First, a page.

the last tiny letter

Dear Ethan, 

It’s February 28, 2022.

I decided this morning on my way to work that this would be the last tiny letter. The first was 485 days ago. I’ve been dragging my feet on writing this one, but I’m dedicated at finishing what I start these days. I only ended up writing 79 letters, which is a sloppy number. The prose isn’t polished nor is it perfect. It feels like the right time. After a long period of hibernation and reflection, I’d like to continue living my life rather than remembering it. 

Today was your first day of school EVER without wearing a mask. I took you to get a haircut yesterday to celebrate—and the hairdresser said, “You ready to be handsome?” 

“I already AM handsome,” you replied calmly. ***
 I’m not sure why, exactly (maybe coincides with insomnia/guilt/ late nights watching the news), but I recently had this distinct memory of cornering my mom in my childhood kitchen, and asking, “but WHY did you have so many of us?” 

My dad would never reply to this question, which was wise. But my mom would stumble her way through.

“Because we are MARRIED.”

“Because WE WANTED TO.” 

I guess I was pro-life to the point that I absolutely believed my life was my own even before I was conceived. I had some serious resentment and control issues about leaving the trajectory of my entire existence up to chance. I had many mid-life crises along the way—8, 11, 15, 22. At this point, my mindset has settled comfortably into octogenarian territory.

Sometimes when I asked, I was angry, specifically at my mother, by all that we were lacking. I was constantly worried about how we would put food on the table and when that would happen. Beneath the obnoxious persistence of my question, what I didn’t have the vocabulary or philosophy to articulate, was—“why am I here? Why did you bring me into this shithole world to suffer?”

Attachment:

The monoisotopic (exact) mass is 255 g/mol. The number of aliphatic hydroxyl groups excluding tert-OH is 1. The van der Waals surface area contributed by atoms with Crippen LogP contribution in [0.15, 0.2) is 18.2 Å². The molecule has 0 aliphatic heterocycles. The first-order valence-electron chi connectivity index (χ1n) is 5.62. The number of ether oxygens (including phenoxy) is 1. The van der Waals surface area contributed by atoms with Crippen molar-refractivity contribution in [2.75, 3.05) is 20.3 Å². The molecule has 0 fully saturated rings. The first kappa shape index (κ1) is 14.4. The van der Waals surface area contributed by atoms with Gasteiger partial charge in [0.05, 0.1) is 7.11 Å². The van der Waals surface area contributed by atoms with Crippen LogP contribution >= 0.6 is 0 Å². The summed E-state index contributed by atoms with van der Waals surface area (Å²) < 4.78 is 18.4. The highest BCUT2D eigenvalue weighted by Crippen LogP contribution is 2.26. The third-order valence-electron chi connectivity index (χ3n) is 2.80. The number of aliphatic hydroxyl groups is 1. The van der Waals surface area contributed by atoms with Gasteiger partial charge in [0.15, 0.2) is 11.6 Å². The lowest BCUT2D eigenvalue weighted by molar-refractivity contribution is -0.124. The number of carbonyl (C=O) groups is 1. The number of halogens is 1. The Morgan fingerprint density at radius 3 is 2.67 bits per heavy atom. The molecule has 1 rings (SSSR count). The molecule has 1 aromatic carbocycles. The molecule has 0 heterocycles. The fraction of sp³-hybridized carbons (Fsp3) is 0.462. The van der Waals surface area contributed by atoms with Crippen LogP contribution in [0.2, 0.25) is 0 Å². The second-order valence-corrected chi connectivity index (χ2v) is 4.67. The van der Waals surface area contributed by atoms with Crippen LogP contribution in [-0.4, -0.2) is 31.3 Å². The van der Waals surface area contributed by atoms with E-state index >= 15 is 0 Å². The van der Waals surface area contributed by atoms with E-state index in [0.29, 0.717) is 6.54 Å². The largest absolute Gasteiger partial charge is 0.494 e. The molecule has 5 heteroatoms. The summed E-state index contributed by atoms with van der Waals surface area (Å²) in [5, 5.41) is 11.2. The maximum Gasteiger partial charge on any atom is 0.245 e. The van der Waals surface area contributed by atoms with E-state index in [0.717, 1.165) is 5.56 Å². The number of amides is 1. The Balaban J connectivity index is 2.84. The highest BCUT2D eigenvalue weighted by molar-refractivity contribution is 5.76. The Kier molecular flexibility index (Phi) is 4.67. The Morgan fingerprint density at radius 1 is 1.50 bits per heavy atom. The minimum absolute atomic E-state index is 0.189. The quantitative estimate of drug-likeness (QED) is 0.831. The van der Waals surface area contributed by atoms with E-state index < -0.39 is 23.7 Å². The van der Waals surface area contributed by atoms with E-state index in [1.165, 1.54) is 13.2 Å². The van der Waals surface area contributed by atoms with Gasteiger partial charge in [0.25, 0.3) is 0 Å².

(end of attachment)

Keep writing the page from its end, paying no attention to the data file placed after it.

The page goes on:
I have a lot of hate-rage about this world we’ve inherited—by hamster-level attention spans, long hours spent massaging images found within little black boxes. I get frustrated by capitalism. And poverty and war and how EASY it is to disregard human suffering that isn’t yours. I used to wish I was an orphan. I used to pray I had a future. 

Waking up on Friday, I was 34 years old. And for once, I didn’t blame my mother. For a while now, I have been complicit in this world you will inherit. Your generation will be fucked up by your parents being obsessed with their phones/the world of online dating/constantly curated photo opportunities taken at specific angles/things I can’t even imagine. I listened to Tom Hanks on Desert Island Discs this morning, and he said (in my own words), “Every play that is successful traverses the terrain of terrible loneliness.”  

Then he got all choked up—and so did I. I had the vocabulary, finally, to write this letter. 

If you were to repeat history and karmatically ask me why I chose to have a child, I would have to tell you because for an illuminating time in my life, I felt infallible hope, the type you experience in moments of insanity or intense clarity. My greatest asset as a person, I think, is contemplativeness. Borderline obsessive, perhaps. Yours is joy. You don’t think before you leap, but you’ll do it with a broad smile on your handsome face. 

This weekend, our incredible sitter Hannah came to watch you, and she took you to a big hill. I was reminded of doing the same early pandemic—my friend Maddie wanted to take both of us sledding for the first time. I settled you in my lap, we held on tight, and off we went, into pandemic world and beyond. 

On Saturday, Hannah strapped you on the back of an eleven year old boy whom you had met five minutes prior, who hunkered down as you wrapped your arms against his neck. And together, you flew. He walked you up the big hill again and again with your little hand in his larger one. That’s when I knew that you would be okay, because despite my pessimistic tendencies, I believe that all people have good in them, and the capacity for tenderness and love.

I love you so much. I hope you’ve enjoyed timetraveling with me. My mom used to say—ni todo el dinero ni todo el amor. That roughly translates to—neither all the money nor all love [is appropriate when raising a child]. 

In a wildly inappropriate, yet characteristic move, I failed. I parent filled to the brim with unshakable love, and it’s my gift, my honor, and the bravest journey of my life to be your mother.  


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